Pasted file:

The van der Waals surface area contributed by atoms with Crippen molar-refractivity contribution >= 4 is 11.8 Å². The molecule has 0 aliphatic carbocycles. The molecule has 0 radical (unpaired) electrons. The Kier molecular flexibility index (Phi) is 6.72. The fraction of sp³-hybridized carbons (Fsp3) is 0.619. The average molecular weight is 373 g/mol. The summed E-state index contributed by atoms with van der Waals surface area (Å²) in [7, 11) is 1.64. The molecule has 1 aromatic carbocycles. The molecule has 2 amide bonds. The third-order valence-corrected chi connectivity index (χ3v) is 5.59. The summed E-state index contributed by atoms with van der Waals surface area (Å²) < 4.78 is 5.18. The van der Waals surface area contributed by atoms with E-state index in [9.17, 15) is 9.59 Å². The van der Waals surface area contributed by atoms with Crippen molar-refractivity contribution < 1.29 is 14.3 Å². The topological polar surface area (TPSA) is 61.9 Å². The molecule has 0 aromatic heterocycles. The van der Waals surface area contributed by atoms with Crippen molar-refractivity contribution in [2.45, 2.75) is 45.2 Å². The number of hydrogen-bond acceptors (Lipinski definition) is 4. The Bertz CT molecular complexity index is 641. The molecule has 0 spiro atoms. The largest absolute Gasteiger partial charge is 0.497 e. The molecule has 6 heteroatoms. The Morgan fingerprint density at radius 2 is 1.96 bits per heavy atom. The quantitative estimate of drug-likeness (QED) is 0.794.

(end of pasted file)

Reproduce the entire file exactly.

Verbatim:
The van der Waals surface area contributed by atoms with Crippen molar-refractivity contribution >= 4 is 11.8 Å². The molecule has 0 aliphatic carbocycles. The molecule has 0 radical (unpaired) electrons. The Kier molecular flexibility index (Phi) is 6.72. The fraction of sp³-hybridized carbons (Fsp3) is 0.619. The average molecular weight is 373 g/mol. The summed E-state index contributed by atoms with van der Waals surface area (Å²) in [7, 11) is 1.64. The molecule has 1 aromatic carbocycles. The molecule has 2 amide bonds. The third-order valence-corrected chi connectivity index (χ3v) is 5.59. The summed E-state index contributed by atoms with van der Waals surface area (Å²) < 4.78 is 5.18. The van der Waals surface area contributed by atoms with E-state index in [9.17, 15) is 9.59 Å². The van der Waals surface area contributed by atoms with Crippen molar-refractivity contribution < 1.29 is 14.3 Å². The topological polar surface area (TPSA) is 61.9 Å². The molecule has 0 aromatic heterocycles. The van der Waals surface area contributed by atoms with Crippen molar-refractivity contribution in [2.45, 2.75) is 45.2 Å². The number of hydrogen-bond acceptors (Lipinski definition) is 4. The Bertz CT molecular complexity index is 641. The molecule has 0 spiro atoms. The largest absolute Gasteiger partial charge is 0.497 e. The molecule has 6 heteroatoms. The Morgan fingerprint density at radius 2 is 1.96 bits per heavy atom. The quantitative estimate of drug-likeness (QED) is 0.794.